Two years in early access saw We Happy Few transform from a procedurally generated survival sim to a Bioshock-esque narrative drama, with appropriately schizophrenic results.
It presents an interesting spin on the ‘What if the Nazis won the war?’ trope, with the beleaguered residents of fictional British archipelago Wellington Wells placated with a drug called Joy that makes them forget the horrors of the occupation.
When high on Joy, the world takes on the psychedelic rainbow hue of an acid trip. Without it, you can see the ruin and squalor lurking beneath, glimpsing a nation in an acute state of post traumatic stress, desperate to forget some terrible secret about what happened to all the children.
We Happy Few’s influences – often worn ostentatiously upon its sleeve – include Austin Powers, 1984 and Bioshock, with lots 60s psychedelia and ‘totally groovy’ characters; a cruel, secretive government; and a general ambiance of faded grandeur and existential dread. At its best, it asks interesting questions about topics ranging from the aftermath of war to accidental pregnancy and mass medication. Unfortunately, on a very basic level, it’s borderline unplayable.
The story is hampered to the point of bitter frustration by the survival mechanics, which feel like the legacy of a completely different game. You’re required to balance a series of meters, which frequently brings progress to a grinding halt. You might be searching for your long-lost brother, but first you’d better cower in a sewer, deliberately overdose on Joy, wait for the effects of withdrawal to wear off, and then top up again, because if you don’t you risk sobering up in public, causing everyone in sight to attack en mass until you find a dustbin to hide in for what feels like an eternity.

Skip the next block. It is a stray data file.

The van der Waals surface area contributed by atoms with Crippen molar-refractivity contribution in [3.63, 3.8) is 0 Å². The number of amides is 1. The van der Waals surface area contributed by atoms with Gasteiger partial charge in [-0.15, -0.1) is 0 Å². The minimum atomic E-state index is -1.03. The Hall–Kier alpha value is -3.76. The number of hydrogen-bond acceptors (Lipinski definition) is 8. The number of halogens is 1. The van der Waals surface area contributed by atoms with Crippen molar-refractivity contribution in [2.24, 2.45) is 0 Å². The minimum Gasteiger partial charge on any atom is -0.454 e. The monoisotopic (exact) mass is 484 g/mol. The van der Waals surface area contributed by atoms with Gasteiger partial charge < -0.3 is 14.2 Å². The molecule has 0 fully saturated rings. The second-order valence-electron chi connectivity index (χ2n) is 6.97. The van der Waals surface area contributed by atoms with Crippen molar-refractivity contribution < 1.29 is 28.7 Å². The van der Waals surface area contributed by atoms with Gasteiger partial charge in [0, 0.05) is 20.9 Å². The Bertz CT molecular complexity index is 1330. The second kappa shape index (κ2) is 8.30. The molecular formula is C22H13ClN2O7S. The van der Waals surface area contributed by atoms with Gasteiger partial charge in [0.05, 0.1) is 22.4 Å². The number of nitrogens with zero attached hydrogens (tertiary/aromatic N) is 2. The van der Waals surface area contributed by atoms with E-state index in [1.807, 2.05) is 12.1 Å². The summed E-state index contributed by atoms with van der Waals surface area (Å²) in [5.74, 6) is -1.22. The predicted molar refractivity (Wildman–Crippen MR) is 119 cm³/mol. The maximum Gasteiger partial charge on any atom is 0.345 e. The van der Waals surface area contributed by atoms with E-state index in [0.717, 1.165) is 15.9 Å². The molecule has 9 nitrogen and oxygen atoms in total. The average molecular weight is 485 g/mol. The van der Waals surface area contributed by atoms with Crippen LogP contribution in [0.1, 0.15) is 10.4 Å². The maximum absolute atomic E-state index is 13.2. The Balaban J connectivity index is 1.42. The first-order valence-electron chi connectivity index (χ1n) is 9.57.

Fighting back is rarely an option as combat is sluggish and unpredictable, while the stealth mechanics haven’t built much on the template laid-down by early 2000s Splinter Cell. It’s also the buggiest ‘finished’ game I’ve ever played; I had entire quest lines blocked when characters refused to spawn, NPCs frequently clipping through the ground, and an ongoing issue that would cause my console to hard-reset.
Having three playable characters in three separate acts introduces even more pacing issues; having levelled up Arthur to the point where circumnavigating Wellington Wells isn’t quite so much of a chore, it’s infuriating to have to through the same tedious motions all over again. And then again. Eventually – and this just feels like trolling on the part of the developers – you have to deal with diabetes on top of all your other survival meters.
This is all bad enough, but We Happy Few’s biggest sin is squandering its potential. After building a genuinely fascinating world, it then requires you to repeat essentially the same fetch quest over and over again until you wish you could just overdose on Joy yourself. For a game that explores the importance of agency, you have none. There are only two ‘choices’ in the game and they’re both just throwaway jokes. How you act has no impact on the world – in one quest you can complete a series of menial tasks or murder a bunch of old ladies; your choice has no consequences.
It’s not like the studio has a lack of content with which to explore branching narratives – there’s at least 40 hours of game here if you tot up all the optional busywork, including hours of cut-scenes. Condensing it into a 10-15 hour experience might have been transformative.
Weirdly, once you’ve solved the game’s mysteries, there’s little replay value – there’s no survival mode, for instance, which seems absurd given the game’s origins. This makes the procedurally-generated elements of the game (the islands will reform in different configurations each time you play the game) totally superfluous, suggesting it was only included in the final product because someone spent a lot of time and effort programming it.
An engaging premise and lovingly crafted post-war dystopia make We Happy Few an interesting curio, but one that will be most keenly remembered as a cautionary tale about the perils of poor game design. The intro screen thanks the game’s 7,344 Kickstarter backers; they deserved better.
First published in City A.M.